Correct Color
 

gordo

Well-known member
@CorrectColor
On a sidebar, a benefit of going through the G7 experience is that many printers are exposed to the idea of process control in print production. Assuming that the G7 expert is knowledgeable and educates the printer appropriately.
 

pauly92

Well-known member
Bobk,

It really depends. What G7 is -- and all it is -- is a calibration procedure. Initially, it was developed for offset lithography, because it had been a bedevilment in that industry prior to computer-to-plate that there was no way to anticipate neutral tone curves on analog-generated plates. So each individual printer had pretty much their own closed-loop color system.

However with the arrival of computer-to-plate, it became possible to control neutral tone curves on plates, and in essence, that's what G7 attempts to do.

But that's all it does. End of story. Nothing else.

The idea became that since in lithography everything had become all about standards, and since there were standards for media white points, chroma values for ink, and densities for ink, that if you could determine tone value calibrations for a given set of standard parameters, then you'd need no individual ICC profile for that condition; a stock ICC profile built with those calibration values as its expected tone curves would work in all cases in that standard condition; i.e., Gracol or SWOP profiles.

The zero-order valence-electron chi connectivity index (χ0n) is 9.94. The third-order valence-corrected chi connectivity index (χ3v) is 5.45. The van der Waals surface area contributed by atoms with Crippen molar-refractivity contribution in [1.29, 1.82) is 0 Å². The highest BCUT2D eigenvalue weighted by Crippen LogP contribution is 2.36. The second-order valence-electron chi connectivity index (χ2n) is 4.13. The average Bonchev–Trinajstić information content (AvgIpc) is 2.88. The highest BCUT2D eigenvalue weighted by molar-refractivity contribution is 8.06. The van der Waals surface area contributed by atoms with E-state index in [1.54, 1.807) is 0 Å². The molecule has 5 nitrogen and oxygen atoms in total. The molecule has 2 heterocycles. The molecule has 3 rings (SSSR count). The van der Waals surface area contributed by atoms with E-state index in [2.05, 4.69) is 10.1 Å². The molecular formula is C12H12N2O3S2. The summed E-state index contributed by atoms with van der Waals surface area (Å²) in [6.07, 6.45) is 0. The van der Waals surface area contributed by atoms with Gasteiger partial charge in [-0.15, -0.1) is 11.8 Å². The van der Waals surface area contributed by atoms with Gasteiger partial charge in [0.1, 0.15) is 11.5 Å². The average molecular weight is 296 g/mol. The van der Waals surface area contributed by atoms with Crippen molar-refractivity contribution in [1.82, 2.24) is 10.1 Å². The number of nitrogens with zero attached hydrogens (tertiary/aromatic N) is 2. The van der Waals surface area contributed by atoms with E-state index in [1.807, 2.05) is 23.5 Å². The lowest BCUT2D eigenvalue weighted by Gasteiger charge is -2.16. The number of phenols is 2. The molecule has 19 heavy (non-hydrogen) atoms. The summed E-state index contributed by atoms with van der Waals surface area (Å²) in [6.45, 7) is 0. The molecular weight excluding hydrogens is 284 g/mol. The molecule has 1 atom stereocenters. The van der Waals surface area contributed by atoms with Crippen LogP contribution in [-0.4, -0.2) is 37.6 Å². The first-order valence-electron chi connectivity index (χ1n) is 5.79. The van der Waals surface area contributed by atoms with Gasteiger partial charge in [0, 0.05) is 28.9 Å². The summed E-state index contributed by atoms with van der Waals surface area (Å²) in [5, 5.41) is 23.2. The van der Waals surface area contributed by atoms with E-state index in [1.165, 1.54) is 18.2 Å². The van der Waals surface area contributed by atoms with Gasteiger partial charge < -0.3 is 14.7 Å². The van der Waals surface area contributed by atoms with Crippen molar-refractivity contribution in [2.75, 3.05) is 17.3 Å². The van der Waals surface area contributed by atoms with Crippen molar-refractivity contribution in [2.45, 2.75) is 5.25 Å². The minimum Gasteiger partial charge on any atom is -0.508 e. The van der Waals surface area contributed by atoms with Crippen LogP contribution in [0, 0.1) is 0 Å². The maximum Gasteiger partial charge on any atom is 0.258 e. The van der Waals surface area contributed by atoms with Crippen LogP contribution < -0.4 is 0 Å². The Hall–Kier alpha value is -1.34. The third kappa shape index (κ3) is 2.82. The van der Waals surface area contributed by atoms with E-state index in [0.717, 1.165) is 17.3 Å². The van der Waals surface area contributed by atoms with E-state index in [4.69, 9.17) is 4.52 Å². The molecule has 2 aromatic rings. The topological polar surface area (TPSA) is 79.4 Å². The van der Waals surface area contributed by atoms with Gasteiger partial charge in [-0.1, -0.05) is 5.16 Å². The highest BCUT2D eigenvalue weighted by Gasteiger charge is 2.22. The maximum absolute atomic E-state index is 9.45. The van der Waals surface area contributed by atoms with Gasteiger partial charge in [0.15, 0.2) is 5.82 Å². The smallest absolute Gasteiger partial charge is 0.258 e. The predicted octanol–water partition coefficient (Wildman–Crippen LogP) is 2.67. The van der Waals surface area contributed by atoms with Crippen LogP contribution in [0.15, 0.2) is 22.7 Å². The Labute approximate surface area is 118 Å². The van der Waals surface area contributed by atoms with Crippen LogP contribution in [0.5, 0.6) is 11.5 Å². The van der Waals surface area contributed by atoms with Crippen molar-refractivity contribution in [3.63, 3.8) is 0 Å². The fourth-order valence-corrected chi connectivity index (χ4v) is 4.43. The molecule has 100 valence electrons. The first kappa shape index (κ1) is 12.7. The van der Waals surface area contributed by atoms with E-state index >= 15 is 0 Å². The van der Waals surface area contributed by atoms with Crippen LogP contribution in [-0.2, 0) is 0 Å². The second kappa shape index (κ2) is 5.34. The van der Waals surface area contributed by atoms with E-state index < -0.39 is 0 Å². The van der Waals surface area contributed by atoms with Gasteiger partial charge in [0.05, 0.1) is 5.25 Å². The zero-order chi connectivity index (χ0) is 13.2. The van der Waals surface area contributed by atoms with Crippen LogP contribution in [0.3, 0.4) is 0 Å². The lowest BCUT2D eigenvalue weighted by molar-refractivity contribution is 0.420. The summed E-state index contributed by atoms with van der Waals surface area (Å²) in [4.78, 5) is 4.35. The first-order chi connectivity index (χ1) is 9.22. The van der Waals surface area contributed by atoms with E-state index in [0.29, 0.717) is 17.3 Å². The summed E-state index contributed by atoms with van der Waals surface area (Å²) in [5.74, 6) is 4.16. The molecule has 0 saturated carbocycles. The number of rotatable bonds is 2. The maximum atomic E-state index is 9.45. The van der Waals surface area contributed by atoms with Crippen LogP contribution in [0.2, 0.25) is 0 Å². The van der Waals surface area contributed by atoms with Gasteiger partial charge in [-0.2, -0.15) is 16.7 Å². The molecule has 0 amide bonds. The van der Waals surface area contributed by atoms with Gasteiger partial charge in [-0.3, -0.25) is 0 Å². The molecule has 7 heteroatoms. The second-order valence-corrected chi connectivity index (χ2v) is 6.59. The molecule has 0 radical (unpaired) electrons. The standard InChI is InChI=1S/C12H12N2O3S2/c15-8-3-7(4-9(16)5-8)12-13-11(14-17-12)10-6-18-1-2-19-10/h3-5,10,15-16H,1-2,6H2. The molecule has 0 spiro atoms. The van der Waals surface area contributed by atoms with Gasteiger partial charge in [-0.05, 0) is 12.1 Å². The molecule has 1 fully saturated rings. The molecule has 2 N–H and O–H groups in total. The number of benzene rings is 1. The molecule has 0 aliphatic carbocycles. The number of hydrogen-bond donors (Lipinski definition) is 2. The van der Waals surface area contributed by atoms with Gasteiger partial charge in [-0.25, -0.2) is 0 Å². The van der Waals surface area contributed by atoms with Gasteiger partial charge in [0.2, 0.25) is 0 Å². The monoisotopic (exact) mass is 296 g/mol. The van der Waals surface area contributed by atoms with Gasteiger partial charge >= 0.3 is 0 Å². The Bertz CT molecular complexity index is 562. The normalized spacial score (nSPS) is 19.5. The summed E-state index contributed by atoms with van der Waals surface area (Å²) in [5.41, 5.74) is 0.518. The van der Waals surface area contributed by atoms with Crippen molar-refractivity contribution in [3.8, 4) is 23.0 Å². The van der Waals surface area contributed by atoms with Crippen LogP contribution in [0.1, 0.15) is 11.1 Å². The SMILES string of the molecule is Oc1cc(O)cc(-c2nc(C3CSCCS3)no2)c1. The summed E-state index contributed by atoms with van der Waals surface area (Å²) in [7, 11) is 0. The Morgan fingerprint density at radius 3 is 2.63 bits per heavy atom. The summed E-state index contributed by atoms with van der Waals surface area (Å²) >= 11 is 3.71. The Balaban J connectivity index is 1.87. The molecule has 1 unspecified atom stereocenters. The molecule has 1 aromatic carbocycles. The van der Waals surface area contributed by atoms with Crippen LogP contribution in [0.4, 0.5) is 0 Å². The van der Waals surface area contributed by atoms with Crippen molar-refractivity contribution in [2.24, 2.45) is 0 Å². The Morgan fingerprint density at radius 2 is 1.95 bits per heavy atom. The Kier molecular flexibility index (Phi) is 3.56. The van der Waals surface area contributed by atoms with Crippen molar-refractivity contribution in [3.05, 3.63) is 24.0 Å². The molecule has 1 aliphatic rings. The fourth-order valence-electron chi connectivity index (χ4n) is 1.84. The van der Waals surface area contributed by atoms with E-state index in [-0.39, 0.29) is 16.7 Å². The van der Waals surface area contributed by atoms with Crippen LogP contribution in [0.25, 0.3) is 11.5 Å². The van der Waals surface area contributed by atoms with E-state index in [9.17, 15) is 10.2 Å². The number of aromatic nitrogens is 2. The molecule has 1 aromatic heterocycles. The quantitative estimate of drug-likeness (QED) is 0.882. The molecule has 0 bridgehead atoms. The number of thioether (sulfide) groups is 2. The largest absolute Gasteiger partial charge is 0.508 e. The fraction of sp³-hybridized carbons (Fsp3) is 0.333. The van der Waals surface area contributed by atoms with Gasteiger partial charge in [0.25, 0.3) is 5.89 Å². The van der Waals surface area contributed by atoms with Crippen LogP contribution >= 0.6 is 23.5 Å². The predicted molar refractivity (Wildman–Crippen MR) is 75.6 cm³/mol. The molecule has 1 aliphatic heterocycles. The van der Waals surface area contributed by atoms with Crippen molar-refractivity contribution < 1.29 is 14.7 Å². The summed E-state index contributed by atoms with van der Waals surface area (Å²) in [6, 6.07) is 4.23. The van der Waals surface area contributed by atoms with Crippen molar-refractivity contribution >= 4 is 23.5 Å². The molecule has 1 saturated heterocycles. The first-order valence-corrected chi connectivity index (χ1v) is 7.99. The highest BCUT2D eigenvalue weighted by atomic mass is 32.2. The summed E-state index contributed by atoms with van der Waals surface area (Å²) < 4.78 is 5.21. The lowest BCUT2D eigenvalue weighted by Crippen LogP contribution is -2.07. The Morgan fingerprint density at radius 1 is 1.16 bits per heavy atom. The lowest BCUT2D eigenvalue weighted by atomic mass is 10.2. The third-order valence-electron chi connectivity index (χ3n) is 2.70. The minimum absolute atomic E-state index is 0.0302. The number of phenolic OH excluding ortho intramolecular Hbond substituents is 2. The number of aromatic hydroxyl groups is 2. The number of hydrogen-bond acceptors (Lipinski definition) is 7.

And again, that's it. There's no more that G7 does.

So if that's what you're doing, then yeah, it has some benefit.

But if that's not what you're doing, it has none at all.

The important thing to remember is that unless you have standard conditions, then whether your calibration is some RIP-standard calibration routine or G7, that calibration is only a calibration; it's just a part of the machine state you must characterize with an ICC profile.

And it's the profile that carries the load. Not G7.


Mike Adams
Correct Color

Hi Mike,

does this mean, for example in Onyx (x21.1) i could create a media profile by doing the ink restrictions, linearization and then G7. Then use a standard profile like a Gracol? as the ICC profile?